Afghanistan and Korea: Lessons from History
Not long ago President Barack Obama announced his plan to leave a limited number of U.S. troops— fewer than 10,000—in Afghanistan after 2015. As we conclude both Operation Iraqi Freedom (OIF) and Operation Enduring Freedom (OEF), it is time to ponder the enormous costs associated with these two wars and examine what has been achieved.
I recently served for one year in Afghanistan as an International Security Assistance Force for Afghanistan (ISAF) advisor to the Afghan Ministry of Defense. During this period I attempted to introduce the lessons from South Korea for application to Afghanistan because I felt there were a number of major similarities between the South Korea of the 1950s and 1960s (the country where I was born, raised and had a naval career of 27 years) and the Afghanistan of today.
America invaded Afghanistan in October 2001 in the aftermath of the 11 September 2001 terrorist attacks on the U.S. homeland (9/11). The stated goals of our military invasion of Afghanistan, in the words of then-President George W. Bush, were the destruction of terrorist infrastructure and training camps within Afghanistan, the capture of al Qaeda leaders and the cessation of terrorist activities in Afghanistan. Other nations took part in the war on terrorism and thus ISAF was formed. ISAF participant nations established a number of Provincial Reconstruction Teams as well as combat units in provinces to engage in combat operations against the Taliban and to help the Afghans rebuild their nation’s infrastructure. The U.S. forces were integrated into the ISAF command structure.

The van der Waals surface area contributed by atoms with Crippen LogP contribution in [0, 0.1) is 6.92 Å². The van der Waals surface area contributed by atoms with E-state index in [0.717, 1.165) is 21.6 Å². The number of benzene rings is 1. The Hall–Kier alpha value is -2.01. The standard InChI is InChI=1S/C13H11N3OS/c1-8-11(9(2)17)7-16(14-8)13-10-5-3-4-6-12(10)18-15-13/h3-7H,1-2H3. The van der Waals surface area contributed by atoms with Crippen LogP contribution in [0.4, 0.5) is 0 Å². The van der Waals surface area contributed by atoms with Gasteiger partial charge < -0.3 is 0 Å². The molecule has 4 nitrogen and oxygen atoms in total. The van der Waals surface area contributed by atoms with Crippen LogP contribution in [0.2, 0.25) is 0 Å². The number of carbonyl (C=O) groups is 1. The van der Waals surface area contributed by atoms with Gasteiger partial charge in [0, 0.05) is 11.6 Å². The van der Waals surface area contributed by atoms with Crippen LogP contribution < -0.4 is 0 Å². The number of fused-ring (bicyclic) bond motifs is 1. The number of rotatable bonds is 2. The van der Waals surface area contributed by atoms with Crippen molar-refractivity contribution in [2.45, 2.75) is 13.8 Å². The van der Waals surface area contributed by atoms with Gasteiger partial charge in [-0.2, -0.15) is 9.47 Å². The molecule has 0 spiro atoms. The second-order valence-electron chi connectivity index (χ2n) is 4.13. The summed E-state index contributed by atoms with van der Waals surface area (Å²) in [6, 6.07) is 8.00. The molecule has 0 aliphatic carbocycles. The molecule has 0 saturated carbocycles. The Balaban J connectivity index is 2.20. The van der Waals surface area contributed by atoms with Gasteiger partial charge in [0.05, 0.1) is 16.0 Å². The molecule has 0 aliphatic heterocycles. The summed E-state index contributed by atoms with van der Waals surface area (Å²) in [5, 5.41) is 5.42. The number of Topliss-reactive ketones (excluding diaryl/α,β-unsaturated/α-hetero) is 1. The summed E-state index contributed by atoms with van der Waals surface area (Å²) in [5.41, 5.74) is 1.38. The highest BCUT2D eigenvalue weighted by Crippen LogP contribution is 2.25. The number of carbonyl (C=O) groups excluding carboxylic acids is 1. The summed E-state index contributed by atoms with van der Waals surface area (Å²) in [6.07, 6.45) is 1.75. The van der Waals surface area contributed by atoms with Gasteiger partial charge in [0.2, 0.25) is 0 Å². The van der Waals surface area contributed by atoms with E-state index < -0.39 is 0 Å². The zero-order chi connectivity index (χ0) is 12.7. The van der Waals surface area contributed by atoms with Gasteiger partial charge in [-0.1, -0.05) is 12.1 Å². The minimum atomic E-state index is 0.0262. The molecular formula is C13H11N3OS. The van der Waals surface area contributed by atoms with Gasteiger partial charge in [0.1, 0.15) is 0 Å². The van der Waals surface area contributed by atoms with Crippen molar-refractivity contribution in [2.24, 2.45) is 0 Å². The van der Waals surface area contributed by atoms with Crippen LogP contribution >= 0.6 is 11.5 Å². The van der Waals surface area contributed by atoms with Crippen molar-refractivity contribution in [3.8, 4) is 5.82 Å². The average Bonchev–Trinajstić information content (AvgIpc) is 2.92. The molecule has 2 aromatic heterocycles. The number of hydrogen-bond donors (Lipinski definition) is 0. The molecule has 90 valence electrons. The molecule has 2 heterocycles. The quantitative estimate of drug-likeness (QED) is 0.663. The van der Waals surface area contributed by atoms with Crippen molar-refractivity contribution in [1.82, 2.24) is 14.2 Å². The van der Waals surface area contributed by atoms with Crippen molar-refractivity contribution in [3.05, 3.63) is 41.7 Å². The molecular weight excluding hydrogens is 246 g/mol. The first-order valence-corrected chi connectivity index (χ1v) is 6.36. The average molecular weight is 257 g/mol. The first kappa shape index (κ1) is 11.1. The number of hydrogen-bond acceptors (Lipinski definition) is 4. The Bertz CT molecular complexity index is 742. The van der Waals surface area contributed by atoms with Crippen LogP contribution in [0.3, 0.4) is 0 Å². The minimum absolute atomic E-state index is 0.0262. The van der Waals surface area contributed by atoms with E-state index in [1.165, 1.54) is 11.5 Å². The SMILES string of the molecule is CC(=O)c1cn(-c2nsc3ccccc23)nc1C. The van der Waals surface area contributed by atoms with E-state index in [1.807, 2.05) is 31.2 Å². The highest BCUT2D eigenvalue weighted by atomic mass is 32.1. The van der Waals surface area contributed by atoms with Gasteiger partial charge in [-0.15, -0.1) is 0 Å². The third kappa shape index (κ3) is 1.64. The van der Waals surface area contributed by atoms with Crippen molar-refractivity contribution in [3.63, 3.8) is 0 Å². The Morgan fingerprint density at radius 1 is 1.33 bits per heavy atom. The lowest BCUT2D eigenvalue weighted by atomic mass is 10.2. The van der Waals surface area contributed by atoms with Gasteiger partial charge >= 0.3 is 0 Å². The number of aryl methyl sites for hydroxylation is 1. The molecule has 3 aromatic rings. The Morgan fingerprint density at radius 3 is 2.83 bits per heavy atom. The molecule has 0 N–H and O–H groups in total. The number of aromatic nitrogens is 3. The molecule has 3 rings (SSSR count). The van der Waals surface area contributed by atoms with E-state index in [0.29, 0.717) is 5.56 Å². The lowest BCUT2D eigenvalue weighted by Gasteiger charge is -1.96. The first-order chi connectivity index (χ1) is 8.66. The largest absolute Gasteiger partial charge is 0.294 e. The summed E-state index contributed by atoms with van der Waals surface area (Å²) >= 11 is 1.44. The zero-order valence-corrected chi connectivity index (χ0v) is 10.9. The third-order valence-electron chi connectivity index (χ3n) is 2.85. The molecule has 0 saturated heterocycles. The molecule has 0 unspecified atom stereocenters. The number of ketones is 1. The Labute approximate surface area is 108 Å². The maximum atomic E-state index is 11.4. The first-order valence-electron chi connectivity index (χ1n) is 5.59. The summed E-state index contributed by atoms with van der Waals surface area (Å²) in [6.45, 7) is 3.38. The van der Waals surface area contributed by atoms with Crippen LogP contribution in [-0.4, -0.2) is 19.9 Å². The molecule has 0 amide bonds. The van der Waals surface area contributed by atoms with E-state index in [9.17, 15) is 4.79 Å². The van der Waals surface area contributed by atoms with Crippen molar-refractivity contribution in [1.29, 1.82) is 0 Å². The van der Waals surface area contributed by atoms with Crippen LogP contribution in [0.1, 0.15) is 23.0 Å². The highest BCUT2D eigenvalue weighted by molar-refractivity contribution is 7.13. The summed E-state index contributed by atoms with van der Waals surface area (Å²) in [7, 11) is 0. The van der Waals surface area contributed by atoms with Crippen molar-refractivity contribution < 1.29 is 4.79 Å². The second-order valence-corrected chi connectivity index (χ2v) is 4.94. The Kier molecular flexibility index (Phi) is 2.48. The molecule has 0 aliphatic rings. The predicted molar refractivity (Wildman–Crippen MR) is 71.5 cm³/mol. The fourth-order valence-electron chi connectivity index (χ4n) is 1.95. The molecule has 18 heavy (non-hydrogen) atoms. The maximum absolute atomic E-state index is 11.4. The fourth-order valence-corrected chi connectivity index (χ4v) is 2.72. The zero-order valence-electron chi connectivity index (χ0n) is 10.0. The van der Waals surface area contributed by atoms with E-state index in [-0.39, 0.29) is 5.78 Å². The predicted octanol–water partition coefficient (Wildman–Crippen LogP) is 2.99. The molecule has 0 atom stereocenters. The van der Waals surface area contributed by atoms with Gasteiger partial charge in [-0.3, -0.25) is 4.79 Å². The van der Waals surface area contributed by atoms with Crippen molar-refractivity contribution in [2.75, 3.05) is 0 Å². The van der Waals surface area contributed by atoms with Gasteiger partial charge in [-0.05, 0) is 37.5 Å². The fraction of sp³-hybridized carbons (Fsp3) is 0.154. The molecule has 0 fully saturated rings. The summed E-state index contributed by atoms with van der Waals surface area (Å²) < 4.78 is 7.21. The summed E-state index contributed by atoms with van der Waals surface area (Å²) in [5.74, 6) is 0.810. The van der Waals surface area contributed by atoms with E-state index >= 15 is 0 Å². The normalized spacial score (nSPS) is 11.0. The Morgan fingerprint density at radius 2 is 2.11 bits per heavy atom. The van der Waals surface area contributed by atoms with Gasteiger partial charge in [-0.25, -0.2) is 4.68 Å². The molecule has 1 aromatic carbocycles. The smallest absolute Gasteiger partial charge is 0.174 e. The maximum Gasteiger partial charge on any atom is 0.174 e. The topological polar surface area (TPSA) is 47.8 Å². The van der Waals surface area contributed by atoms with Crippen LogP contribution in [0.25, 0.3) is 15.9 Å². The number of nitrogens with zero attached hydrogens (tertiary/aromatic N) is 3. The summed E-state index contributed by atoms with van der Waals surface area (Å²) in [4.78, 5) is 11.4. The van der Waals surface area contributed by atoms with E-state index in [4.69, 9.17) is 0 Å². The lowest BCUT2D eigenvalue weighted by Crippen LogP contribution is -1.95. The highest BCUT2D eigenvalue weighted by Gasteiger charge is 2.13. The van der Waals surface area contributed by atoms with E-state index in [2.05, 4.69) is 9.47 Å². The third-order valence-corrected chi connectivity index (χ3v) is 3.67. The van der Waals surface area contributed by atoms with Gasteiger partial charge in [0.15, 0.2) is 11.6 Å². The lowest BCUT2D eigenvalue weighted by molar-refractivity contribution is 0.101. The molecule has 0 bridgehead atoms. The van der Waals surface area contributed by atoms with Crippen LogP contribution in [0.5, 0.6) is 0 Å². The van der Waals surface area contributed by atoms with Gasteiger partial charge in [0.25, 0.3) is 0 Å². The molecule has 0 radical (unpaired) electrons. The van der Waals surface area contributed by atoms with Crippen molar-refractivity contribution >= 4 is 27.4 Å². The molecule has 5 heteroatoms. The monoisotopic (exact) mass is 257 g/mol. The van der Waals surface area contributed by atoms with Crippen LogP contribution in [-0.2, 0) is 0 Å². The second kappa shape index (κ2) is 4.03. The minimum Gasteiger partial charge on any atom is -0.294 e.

In May 2011 a U.S. Navy Sea Air Land (SEAL) team succeeded in killing Osama bin Laden. It is generally agreed that the operating bases of al Qaeda have been routed from Afghanistan, although their remnants are thought to operate out of Pakistan and they are spreading their operations to other third-world countries. Consequently, many believe that the three objectives of OEF as defined by President Bush in 2001 have been achieved. Although President Obama has mandated the U.S. pullout from Afghanistan in the near future, America has been spending billions of dollars and will continue to do so in the name of nation building and for sustaining the Afghan National Security Forces. In other words, after achieving our initial military objectives, U.S. troops, advisors and State Department personnel, including sizable Central Intelligence Agency and U.S. Agency for International Development teams, are still engaged in Afghanistan in the context of the secondary goals of helping the Afghans rebuild their nation and sustain their domestic security against the threat of the Taliban.
Simply put, U.S. forces are still there based on the assumption that al Qaeda and the Taliban are closely linked and that U.S. support for the Afghan civil war effort against the Taliban contributes directly to the elimination of al Qaeda and other international terrorist groups from Afghanistan.